Pick the challenge that suits you from among the four course choices: The Gran Fondo course is 108 miles with 11,400 feet of climbing over the Appalachian Gap (west to east), Lincoln Gap (east to west), Appalachian Gap again (west to east), and the Middlebury Gap (east to west). The Medio Difficile course is 66 miles with 6,900 feet of climbing over the Appalachian and Lincoln Gaps. The Medio Facile course is 77 miles with 7,000 feet of climbing over the Appalachian and Middlebury Gaps. The Piccolo Fondo is 37 miles with 2,600 feet of climbing but no Gaps. The Vermont Gran Fondo is truly a challenge. Ride it if you can.

By |2019-10-02T20:29:39-04:00May 31st, 2019|Bike Rides|

20 Mile Stream Road loop – a local bike ride favorite.

Town of Ludlow

Town of Ludlow

The 20 Mile Stream Road loop bike ride is of modest length that starts with a long gentle downhill section, adds a quiet, slow (mostly uphill) ride along an idyllic country backroad, and then finishes with a breezy, brake lever clutching downhill. The ride starts out though a lake front residential section along a scenic state highway, then goes through the towns of Ludlow, and Cavendish before you turn off the highway, your thoughts and concerns dim as you become one with Vermont’s bucolic splendor. If you want to extend the ride, start and end this ride at the October Country Inn for a total of 44.3 miles.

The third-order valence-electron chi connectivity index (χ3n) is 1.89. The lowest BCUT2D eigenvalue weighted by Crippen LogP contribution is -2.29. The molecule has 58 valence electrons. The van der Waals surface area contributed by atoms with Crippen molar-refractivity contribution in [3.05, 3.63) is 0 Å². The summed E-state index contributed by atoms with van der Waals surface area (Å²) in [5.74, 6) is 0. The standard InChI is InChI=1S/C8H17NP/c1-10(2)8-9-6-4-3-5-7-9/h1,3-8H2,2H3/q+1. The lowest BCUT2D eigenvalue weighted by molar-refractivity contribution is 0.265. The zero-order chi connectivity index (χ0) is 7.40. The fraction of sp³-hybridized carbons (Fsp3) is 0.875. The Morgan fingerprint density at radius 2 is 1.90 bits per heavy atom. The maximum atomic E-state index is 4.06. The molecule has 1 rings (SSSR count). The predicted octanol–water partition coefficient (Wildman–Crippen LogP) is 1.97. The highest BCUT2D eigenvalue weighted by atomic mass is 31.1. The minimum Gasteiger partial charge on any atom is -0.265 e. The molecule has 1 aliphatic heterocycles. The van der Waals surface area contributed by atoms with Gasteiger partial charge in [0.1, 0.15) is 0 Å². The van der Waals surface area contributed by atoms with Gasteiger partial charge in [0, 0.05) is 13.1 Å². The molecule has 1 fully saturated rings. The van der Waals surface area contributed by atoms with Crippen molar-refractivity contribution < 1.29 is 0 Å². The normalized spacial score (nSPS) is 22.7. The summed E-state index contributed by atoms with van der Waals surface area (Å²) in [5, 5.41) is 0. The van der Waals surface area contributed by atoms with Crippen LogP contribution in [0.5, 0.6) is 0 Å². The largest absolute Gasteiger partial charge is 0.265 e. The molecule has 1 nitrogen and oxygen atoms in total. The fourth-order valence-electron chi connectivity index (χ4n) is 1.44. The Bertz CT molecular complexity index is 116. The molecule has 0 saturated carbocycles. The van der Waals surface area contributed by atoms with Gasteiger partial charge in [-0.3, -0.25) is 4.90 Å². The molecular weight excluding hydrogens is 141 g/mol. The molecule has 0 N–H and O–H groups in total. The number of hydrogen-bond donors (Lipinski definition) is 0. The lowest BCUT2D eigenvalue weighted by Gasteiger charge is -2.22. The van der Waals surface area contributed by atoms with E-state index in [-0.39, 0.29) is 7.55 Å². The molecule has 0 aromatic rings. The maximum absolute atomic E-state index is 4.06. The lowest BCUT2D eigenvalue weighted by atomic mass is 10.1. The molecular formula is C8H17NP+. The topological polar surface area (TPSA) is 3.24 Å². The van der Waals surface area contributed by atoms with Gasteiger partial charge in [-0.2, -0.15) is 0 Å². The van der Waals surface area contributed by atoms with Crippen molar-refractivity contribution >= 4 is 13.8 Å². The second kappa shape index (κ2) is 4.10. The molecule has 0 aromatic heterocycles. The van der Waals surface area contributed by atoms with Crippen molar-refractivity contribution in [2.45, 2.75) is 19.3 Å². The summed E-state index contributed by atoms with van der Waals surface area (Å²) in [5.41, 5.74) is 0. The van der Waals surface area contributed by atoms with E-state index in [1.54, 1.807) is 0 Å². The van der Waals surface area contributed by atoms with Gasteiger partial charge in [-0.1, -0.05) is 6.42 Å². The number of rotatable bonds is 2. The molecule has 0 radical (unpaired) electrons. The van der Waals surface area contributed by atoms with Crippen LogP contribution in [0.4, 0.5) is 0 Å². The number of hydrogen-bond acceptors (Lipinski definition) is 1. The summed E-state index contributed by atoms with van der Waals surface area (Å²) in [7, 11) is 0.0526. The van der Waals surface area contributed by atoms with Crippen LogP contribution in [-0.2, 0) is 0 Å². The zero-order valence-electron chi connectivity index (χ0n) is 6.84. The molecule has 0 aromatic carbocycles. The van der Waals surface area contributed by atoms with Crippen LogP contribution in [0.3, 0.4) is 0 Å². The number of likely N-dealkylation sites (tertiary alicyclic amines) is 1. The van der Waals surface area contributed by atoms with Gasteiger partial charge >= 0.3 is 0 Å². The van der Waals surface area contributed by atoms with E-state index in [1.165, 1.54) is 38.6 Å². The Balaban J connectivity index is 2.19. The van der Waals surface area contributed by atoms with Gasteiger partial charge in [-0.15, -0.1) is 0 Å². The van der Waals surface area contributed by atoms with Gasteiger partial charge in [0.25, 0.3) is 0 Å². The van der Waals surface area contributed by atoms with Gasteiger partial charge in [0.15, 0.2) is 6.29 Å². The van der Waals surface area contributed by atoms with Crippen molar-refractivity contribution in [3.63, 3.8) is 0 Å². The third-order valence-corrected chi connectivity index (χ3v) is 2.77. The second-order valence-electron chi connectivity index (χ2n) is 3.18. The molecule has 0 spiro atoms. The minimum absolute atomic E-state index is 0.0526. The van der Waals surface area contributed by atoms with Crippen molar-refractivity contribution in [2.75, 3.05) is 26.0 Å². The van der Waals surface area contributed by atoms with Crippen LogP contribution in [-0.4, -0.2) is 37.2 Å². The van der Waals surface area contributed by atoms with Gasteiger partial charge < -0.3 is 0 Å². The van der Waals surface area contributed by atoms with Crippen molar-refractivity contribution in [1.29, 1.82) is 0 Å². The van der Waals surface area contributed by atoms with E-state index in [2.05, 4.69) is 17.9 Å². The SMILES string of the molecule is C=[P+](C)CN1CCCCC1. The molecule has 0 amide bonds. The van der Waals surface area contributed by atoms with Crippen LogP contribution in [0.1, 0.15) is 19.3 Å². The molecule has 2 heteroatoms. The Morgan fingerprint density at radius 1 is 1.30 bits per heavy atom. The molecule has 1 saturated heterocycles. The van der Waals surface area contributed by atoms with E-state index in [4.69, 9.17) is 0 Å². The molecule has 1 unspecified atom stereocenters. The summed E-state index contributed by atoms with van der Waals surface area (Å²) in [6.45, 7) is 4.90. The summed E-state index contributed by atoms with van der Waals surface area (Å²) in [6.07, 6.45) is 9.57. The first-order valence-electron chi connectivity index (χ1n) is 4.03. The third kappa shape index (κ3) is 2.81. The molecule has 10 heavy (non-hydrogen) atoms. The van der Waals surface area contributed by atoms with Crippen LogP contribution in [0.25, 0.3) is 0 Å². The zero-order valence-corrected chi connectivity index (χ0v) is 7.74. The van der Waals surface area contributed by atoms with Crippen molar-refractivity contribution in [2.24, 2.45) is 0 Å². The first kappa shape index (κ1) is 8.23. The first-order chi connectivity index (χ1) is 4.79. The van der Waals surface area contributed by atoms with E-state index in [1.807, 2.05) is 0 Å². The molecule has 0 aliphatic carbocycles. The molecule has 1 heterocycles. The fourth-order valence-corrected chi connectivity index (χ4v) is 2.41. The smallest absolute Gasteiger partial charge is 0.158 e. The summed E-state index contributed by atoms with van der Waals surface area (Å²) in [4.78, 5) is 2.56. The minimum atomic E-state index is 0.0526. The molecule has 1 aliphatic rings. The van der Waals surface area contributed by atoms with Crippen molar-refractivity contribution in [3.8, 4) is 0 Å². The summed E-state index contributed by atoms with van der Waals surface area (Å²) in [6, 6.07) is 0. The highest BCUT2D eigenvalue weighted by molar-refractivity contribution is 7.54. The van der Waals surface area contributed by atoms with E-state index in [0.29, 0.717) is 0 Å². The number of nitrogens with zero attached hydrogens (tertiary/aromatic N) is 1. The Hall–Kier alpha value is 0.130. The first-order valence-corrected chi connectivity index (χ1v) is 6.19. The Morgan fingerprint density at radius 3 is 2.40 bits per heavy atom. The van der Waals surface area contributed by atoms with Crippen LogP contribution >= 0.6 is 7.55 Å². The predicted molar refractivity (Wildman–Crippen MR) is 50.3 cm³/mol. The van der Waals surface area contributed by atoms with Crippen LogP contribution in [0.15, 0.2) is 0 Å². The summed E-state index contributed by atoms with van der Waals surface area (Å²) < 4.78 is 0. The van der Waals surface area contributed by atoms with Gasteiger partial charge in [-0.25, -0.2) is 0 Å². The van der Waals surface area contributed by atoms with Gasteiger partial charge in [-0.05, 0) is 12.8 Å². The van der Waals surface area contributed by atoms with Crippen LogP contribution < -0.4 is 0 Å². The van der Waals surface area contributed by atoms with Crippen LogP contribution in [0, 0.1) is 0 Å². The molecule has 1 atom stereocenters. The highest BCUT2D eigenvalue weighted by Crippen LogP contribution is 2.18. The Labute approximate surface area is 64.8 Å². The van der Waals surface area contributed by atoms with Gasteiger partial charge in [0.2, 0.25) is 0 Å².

20 Mile Stream Road

20 Mile Stream Road

For the 20 mile option, park at the Tyson Church parking lot off Route 100 across from the Echo Lake Inn. Ride south on Route 100. The road has narrow shoulders, and winds through a residential area that front lakes (from north to south) Echo, Rescue and Pauline that are fed and drained by the upper reaches of the Black River. Turn left where Route 100 south intersects with Route 103 south (3.4 miles) and continue into the town of Ludlow where Route 100 and Route 103 split (5.4 miles). There are several opportunities for restrooms, food, and drink in Ludlow. Continue through Ludlow, about 2 miles, and beyond on Route 103 south.  Turn left on Route 131 east (8.5 miles). Singleton’s General Store, in Proctorsville, is on the right (8.9 miles). A little bit further (9.0 miles) you will come to Depot St. Two blocks down, on the left, is the Opera House Café & Bakery. Riding on, following Route 131 east, without warning, and for no apparent reason, the town of Proctorsville suddenly becomes the town of Cavendish. Be sure to keep an eye out on your left for Twenty Mile Stream Road (9.3 miles) It’s the longest street sign in Vermont.